Perineural administration of dexmedetomidine in combination with bupivacaine enhances sensory and motor blockade in sciatic nerve block without inducing neurotoxicity in rat

Chad M. Brummett, Mary A. Norat, John M. Palmisano, Ralph Lydic

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157 Citations (Scopus)

Abstract

Background: The current study was designed to test the hypothesis that high-dose dexmedetomidine added to local anesthetic would increase the duration of sensory and motor blockade in a rat model of sciatic nerve blockade without causing nerve damage. Methods: Thirty-one adult Sprague-Dawley rats received bilateral sciatic nerve blocks with either 0.2 ml bupivacaine, 0.5%, and 0.5% bupivacaine plus 0.005% dexmedetomidine in the contralateral extremity, or 0.2 ml dexmedetomidine, 0.005%, and normal saline in the contralateral extremity. Sensory and motor function were assessed by a blinded investigator every 30 min until the return of normal sensory and motor function. Sciatic nerves were harvested at either 24 h or 14 days after injection and analyzed for perineural inflammation and nerve damage. Results: High-dose dexmedetomidine added to bupivacaine significantly enhanced the duration of sensory and motor blockade. Dexmedetomidine alone did not cause significant motor or sensory block. All of the nerves analyzed had normal axons and myelin at 24 h and 14 days. Bupivacaine plus dexmedetomidine showed less perineural inflammation at 24 h than the bupivacaine group when compared with the saline control. Conclusion: The finding that high-dose dexmedetomidine can safely improve the duration of bupivacaine-induced antinociception after sciatic nerve blockade in rats is an essential first step encouraging future studies in humans. The dose of dexmedetomidine used in this study may exceed the sedative safety threshold in humans and could cause prolonged motor blockade; therefore, future work with clinically relevant doses is necessary.

Original languageEnglish (US)
Pages (from-to)502-511
Number of pages10
JournalAnesthesiology
Volume109
Issue number3
DOIs
StatePublished - Jan 1 2008

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Dexmedetomidine
Nerve Block
Bupivacaine
Sciatic Nerve
Extremities
Inflammation
Myelin Sheath
Local Anesthetics
Hypnotics and Sedatives
Sprague Dawley Rats
Axons
Research Personnel
Safety
Injections

All Science Journal Classification (ASJC) codes

  • Anesthesiology and Pain Medicine

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Perineural administration of dexmedetomidine in combination with bupivacaine enhances sensory and motor blockade in sciatic nerve block without inducing neurotoxicity in rat. / Brummett, Chad M.; Norat, Mary A.; Palmisano, John M.; Lydic, Ralph.

In: Anesthesiology, Vol. 109, No. 3, 01.01.2008, p. 502-511.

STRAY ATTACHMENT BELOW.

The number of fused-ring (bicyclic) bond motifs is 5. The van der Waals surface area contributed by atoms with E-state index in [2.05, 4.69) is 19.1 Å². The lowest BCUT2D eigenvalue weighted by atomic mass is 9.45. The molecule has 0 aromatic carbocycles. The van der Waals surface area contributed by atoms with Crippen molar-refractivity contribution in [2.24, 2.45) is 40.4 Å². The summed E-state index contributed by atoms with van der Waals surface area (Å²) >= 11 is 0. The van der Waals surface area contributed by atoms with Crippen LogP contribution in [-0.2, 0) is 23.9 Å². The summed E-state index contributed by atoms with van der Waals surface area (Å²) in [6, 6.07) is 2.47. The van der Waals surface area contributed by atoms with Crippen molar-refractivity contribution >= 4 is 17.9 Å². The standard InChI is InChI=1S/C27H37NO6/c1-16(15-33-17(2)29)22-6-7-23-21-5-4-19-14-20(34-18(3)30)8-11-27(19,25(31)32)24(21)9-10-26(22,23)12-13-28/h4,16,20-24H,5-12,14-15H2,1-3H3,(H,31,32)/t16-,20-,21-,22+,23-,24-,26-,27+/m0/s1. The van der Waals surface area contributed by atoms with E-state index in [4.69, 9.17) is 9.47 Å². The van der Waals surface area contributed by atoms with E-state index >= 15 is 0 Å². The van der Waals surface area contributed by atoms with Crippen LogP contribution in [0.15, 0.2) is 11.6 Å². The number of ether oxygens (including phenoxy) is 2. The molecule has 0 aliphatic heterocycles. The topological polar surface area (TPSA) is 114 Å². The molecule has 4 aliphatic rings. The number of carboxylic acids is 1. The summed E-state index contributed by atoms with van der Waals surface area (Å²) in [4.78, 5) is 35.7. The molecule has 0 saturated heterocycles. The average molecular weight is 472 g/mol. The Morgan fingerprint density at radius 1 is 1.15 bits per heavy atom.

Research output: Contribution to journalArticle

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abstract = "Background: The current study was designed to test the hypothesis that high-dose dexmedetomidine added to local anesthetic would increase the duration of sensory and motor blockade in a rat model of sciatic nerve blockade without causing nerve damage. Methods: Thirty-one adult Sprague-Dawley rats received bilateral sciatic nerve blocks with either 0.2 ml bupivacaine, 0.5{\%}, and 0.5{\%} bupivacaine plus 0.005{\%} dexmedetomidine in the contralateral extremity, or 0.2 ml dexmedetomidine, 0.005{\%}, and normal saline in the contralateral extremity. Sensory and motor function were assessed by a blinded investigator every 30 min until the return of normal sensory and motor function. Sciatic nerves were harvested at either 24 h or 14 days after injection and analyzed for perineural inflammation and nerve damage. Results: High-dose dexmedetomidine added to bupivacaine significantly enhanced the duration of sensory and motor blockade. Dexmedetomidine alone did not cause significant motor or sensory block. All of the nerves analyzed had normal axons and myelin at 24 h and 14 days. Bupivacaine plus dexmedetomidine showed less perineural inflammation at 24 h than the bupivacaine group when compared with the saline control. Conclusion: The finding that high-dose dexmedetomidine can safely improve the duration of bupivacaine-induced antinociception after sciatic nerve blockade in rats is an essential first step encouraging future studies in humans. The dose of dexmedetomidine used in this study may exceed the sedative safety threshold in humans and could cause prolonged motor blockade; therefore, future work with clinically relevant doses is necessary.",
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